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If the only reason you are against same-sex marriage is from a religious point of view I believe our secular government should allow it.

That is a very big "if". There are civil reasons to be against gay marriage. One of those reasons is immigration.

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Originally Posted By: abelisle

We preach religious freedom here and all over the world. Why is it then, that we are selective in our promulgation of these freedoms specifically when homosexuals are involved?

Gay marriage is a threat to religious liberty. That is the position of our religious liberty organizations and has been plainly stated in It Is Written broadcasts.

Gay marriage is no more of a threat to my religious liberty than the marriage of athiest, pagens, ect. Me enforcing my religious beliefs on them is a threat to their religious liberty. I don't believe God blesses gay unions, but then there are some heterosexual unions that are not blessed of God. Should we prevent them from being married? Or is it the obviousness of the union that people object to.

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"Civil unions" take care of all the legal rights of gays to be together as a couple. However, to favor their "marriage" means that as Christians we are saying that their unions are the same as marriage between a husband and a wife, an instituiton which was created by God as a blessing to the world. In a marriage the unions produce "one flesh." That is because such unions result in a creation in the image of God. A male alone is not in the image of God. Two males are not in the image of God; but male and female, together, is the image of God. That is why the Bible says God made humans as male and female. Gen 1: 27. After God made the woman, God brought her to the man. Gen 2: 22. Jesus said, "Therefore what God has joined together, let not man separate." Matt. 19: 6. " But is this true of gay unions? It can't be. Such unions in "marriage" are a mockery of the image of God.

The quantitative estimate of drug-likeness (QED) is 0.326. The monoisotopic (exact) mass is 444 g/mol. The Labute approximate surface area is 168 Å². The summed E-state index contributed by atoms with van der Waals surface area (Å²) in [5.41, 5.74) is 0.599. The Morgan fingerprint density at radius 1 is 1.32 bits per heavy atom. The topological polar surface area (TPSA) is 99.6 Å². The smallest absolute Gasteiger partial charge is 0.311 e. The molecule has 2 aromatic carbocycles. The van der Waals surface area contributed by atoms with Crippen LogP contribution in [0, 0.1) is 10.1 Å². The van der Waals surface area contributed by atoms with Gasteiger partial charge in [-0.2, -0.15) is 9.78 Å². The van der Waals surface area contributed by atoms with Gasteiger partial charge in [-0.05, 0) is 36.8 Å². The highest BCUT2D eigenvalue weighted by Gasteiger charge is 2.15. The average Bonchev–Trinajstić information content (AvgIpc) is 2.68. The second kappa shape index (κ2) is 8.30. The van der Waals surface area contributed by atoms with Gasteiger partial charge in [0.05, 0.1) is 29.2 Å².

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Make the case that if two gay people cannot get married-- but can only have "civil unions"-- their religious liberty is denied.

I know a lot of gay people and I don't know of a single one who has expressed the conviction that if they are not allowed to get married, their religious liberty is being denied. A lot of gays don't have any desire to get "married," and most gays that I know of are entirely satisfied with the right of "civil union."

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I would suggest that it is the thinking of those that see gay marriage as a threat to their religious liberty that will in time lead us down the path to losing more of the distinction due to their desire for more legislated morality.

(Sheesh...SDA's and Sex......starts synapse miss-firing.....me thinks)

There is a whole list of sins in the NT that we probably need legislation against, gossip, false witness, etc...... jus' sayn'!!